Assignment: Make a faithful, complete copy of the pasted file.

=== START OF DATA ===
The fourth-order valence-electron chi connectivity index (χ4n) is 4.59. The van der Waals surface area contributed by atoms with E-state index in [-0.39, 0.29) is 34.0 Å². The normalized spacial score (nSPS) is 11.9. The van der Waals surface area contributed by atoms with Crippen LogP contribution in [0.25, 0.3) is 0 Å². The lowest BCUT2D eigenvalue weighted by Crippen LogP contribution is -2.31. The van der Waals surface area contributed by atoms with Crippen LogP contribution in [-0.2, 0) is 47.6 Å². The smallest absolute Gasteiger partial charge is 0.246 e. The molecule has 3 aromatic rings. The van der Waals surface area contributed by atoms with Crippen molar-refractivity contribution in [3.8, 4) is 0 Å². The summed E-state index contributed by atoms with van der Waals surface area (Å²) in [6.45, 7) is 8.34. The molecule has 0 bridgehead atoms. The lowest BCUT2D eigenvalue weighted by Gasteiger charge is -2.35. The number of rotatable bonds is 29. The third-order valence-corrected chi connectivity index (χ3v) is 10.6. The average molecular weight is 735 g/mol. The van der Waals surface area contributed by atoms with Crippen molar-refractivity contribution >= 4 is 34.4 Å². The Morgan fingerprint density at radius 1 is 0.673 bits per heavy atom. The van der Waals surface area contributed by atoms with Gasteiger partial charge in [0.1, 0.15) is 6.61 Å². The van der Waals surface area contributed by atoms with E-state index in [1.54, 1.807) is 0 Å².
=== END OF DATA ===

The fourth-order valence-electron chi connectivity index (χ4n) is 4.59. The van der Waals surface area contributed by atoms with E-state index in [-0.39, 0.29) is 34.0 Å². The normalized spacial score (nSPS) is 11.9. The van der Waals surface area contributed by atoms with Crippen LogP contribution in [0.25, 0.3) is 0 Å². The lowest BCUT2D eigenvalue weighted by Crippen LogP contribution is -2.31. The van der Waals surface area contributed by atoms with Crippen LogP contribution in [-0.2, 0) is 47.6 Å². The smallest absolute Gasteiger partial charge is 0.246 e. The molecule has 3 aromatic rings. The van der Waals surface area contributed by atoms with Crippen molar-refractivity contribution in [3.8, 4) is 0 Å². The summed E-state index contributed by atoms with van der Waals surface area (Å²) in [6.45, 7) is 8.34. The molecule has 0 bridgehead atoms. The lowest BCUT2D eigenvalue weighted by Gasteiger charge is -2.35. The number of rotatable bonds is 29. The third-order valence-corrected chi connectivity index (χ3v) is 10.6. The average molecular weight is 735 g/mol. The van der Waals surface area contributed by atoms with Crippen molar-refractivity contribution >= 4 is 34.4 Å². The Morgan fingerprint density at radius 1 is 0.673 bits per heavy atom. The van der Waals surface area contributed by atoms with Gasteiger partial charge in [0.1, 0.15) is 6.61 Å². The van der Waals surface area contributed by atoms with E-state index in [1.54, 1.807) is 0 Å².